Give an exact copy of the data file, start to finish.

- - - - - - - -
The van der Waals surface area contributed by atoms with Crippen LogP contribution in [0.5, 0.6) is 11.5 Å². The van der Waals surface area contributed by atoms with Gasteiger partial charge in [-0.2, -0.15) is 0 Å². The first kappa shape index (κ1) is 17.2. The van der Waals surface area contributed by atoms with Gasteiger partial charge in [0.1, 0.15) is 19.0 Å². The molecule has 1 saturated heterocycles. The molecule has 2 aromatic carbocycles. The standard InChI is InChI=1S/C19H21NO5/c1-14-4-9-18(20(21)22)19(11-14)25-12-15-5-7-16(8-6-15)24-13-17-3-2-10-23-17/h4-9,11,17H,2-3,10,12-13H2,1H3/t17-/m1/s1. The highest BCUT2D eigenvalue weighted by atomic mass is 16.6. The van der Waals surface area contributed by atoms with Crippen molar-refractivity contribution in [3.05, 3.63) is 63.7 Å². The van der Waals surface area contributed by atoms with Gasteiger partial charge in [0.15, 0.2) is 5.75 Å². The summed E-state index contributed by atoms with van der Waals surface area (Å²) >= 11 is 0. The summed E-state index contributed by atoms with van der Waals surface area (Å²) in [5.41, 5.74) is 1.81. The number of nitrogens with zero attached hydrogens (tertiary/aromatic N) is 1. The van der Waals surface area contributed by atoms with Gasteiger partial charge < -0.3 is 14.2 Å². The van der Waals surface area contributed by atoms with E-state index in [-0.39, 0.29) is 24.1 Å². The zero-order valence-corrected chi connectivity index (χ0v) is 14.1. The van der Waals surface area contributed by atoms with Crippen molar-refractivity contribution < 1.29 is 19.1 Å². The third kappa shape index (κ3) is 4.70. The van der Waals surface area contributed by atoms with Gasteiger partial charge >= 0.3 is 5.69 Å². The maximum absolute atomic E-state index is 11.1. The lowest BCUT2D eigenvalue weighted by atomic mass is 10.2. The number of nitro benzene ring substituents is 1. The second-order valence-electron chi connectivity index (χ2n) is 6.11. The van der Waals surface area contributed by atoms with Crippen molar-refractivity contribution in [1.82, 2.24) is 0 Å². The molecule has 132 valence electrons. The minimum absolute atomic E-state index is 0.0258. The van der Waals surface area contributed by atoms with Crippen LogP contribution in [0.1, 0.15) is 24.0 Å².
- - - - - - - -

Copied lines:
The van der Waals surface area contributed by atoms with Crippen LogP contribution in [0.5, 0.6) is 11.5 Å². The van der Waals surface area contributed by atoms with Gasteiger partial charge in [-0.2, -0.15) is 0 Å². The first kappa shape index (κ1) is 17.2. The van der Waals surface area contributed by atoms with Gasteiger partial charge in [0.1, 0.15) is 19.0 Å². The molecule has 1 saturated heterocycles. The molecule has 2 aromatic carbocycles. The standard InChI is InChI=1S/C19H21NO5/c1-14-4-9-18(20(21)22)19(11-14)25-12-15-5-7-16(8-6-15)24-13-17-3-2-10-23-17/h4-9,11,17H,2-3,10,12-13H2,1H3/t17-/m1/s1. The highest BCUT2D eigenvalue weighted by atomic mass is 16.6. The van der Waals surface area contributed by atoms with Crippen molar-refractivity contribution in [3.05, 3.63) is 63.7 Å². The van der Waals surface area contributed by atoms with Gasteiger partial charge in [0.15, 0.2) is 5.75 Å². The summed E-state index contributed by atoms with van der Waals surface area (Å²) >= 11 is 0. The summed E-state index contributed by atoms with van der Waals surface area (Å²) in [5.41, 5.74) is 1.81. The number of nitrogens with zero attached hydrogens (tertiary/aromatic N) is 1. The van der Waals surface area contributed by atoms with Gasteiger partial charge < -0.3 is 14.2 Å². The van der Waals surface area contributed by atoms with E-state index in [-0.39, 0.29) is 24.1 Å². The zero-order valence-corrected chi connectivity index (χ0v) is 14.1. The van der Waals surface area contributed by atoms with Crippen molar-refractivity contribution < 1.29 is 19.1 Å². The third kappa shape index (κ3) is 4.70. The van der Waals surface area contributed by atoms with Gasteiger partial charge >= 0.3 is 5.69 Å². The maximum absolute atomic E-state index is 11.1. The lowest BCUT2D eigenvalue weighted by atomic mass is 10.2. The number of nitro benzene ring substituents is 1. The second-order valence-electron chi connectivity index (χ2n) is 6.11. The van der Waals surface area contributed by atoms with Crippen molar-refractivity contribution in [1.82, 2.24) is 0 Å². The molecule has 132 valence electrons. The minimum absolute atomic E-state index is 0.0258. The van der Waals surface area contributed by atoms with Crippen LogP contribution in [0.1, 0.15) is 24.0 Å².